February is heart health month
February is the month to wear red and think about hearts. This is especially true when it comes to the health of our hearts. A study published in JAMA: Internal Medicine on Monday shows getting too much added sugar in your diet could significantly increase your risk of dying from cardiovascular disease.
The study reports those who got 17 to 21 percent of calories from added sugar had a 38 percent higher risk of dying from cardiovascular disease compared to those who consumed 8 percent of their calories from added sugar. The risk was more than double for those who consumed 21 percent or more of their calories from added sugar.
Added sugars and syrups added to sugar-sweetened beverages, desserts, candy, cereals and yeast breads have been known contributing factors to obesity, high blood pressure and high cholesterol for many years.
This is the first study to tie these together and show that too much added sugar could lead to heart disease and kill you, said Rachel K. Johnson, Ph.D., R.D., chair of the American Heart Association’s nutrition committee and professor of nutrition and medicine at the University of Vermont in Burlington.
According to the study, most U.S. adults consume about 22 teaspoons of added sugars a day.
The American Heart Association recommends:
• No more than 6 teaspoons or 100 calories a day of sugar for women.
• No more than 9 teaspoons or 150 calories a day for men.
“This study is another confirmatory piece in the growing body of science that supports the American Heart Association’s recommendations,” said American Heart Association President Mariell Jessup, M.D., professor of medicine at the University of Pennsylvania School of Medicine and medical director of Penn’s Heart and Vascular Center.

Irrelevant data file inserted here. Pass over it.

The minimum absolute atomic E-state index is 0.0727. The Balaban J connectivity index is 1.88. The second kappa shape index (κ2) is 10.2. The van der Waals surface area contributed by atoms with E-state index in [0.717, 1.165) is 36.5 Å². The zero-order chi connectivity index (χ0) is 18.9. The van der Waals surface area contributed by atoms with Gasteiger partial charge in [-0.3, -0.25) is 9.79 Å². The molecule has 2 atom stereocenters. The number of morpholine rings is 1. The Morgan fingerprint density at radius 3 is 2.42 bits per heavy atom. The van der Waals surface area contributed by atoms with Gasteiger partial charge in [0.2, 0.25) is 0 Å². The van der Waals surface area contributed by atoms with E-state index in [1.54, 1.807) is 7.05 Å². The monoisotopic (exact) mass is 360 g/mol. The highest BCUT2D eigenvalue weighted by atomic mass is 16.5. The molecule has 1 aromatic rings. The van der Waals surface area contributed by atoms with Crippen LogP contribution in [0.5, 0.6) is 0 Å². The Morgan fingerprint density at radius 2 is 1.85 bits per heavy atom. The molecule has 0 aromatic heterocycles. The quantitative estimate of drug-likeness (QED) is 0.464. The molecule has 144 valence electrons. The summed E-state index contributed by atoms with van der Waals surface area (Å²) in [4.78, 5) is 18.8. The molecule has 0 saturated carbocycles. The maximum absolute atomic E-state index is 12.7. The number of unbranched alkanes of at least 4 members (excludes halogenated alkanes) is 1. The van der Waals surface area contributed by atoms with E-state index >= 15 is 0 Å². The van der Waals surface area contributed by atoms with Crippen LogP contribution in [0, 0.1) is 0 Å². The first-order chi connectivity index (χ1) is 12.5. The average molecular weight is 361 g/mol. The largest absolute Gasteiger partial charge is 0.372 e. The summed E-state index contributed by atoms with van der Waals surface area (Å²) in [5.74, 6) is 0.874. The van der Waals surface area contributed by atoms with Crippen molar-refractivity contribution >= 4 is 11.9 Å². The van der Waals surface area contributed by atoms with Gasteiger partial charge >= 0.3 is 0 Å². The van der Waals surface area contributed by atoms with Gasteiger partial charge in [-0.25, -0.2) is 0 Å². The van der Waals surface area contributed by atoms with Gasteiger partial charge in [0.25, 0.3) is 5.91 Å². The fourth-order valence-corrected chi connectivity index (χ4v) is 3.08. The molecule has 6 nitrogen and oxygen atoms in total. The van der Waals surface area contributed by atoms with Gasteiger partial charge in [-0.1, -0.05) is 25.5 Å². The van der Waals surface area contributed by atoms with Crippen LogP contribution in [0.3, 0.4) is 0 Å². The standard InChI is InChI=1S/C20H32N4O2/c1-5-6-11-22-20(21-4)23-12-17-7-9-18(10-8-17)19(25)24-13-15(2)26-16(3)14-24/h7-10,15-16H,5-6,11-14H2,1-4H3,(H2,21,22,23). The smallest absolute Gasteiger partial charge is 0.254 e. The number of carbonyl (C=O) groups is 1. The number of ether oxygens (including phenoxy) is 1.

Sugar-sweetened beverages are the largest source of added sugars in the American diet. They should be limited to 36 ounces or 450 calories a week, Johnson said.
A can of regular soda packs about 35 grams of added sugars, equivalent to 8.75 teaspoons or 140 calories. Reducing or cutting out soda, fruit, sports and energy drinks as well as enhanced waters, sweetened teas and sugary coffee drinks can go a long way toward that goal, Johnson said.
“We should have added sugars on the Nutrition Facts label so consumers can tell how much added sugars are in the products they are buying,” Johnson said.
With all this new information, some may be wondering, what do we do about this very month which represents a love of chocolate? Never fear, the above study is looking at added sugars not naturally occurring sugars from fresh fruits for example and dark chocolate, in moderation, is good for our hearts. So, try this luscious treat with your valentine and take care of both your hearts.
Strawberries Dipped in Chocolate
Recipe from EatingWell.com
Servings: 4 | Prep time: 10 min
- 2 ounces high-quality dark chocolate
- 12 strawberries
Microwave chocolate in a small bowl on Medium for one minute. Stir, then continue microwaving on medium in 20-second intervals until melted, stirring after each interval. Or place in the top of a double boiler over hot, but not boiling, water. Stir until melted. Dip strawberries in the melted chocolate.
Nutritional Information (per serving)
- Cal= 133,
- fat= 4g,
- sat. fat= 2g,
- carb= 10g,
- fiber= 2g,
- protein= 1g,
- Potassium= 37mg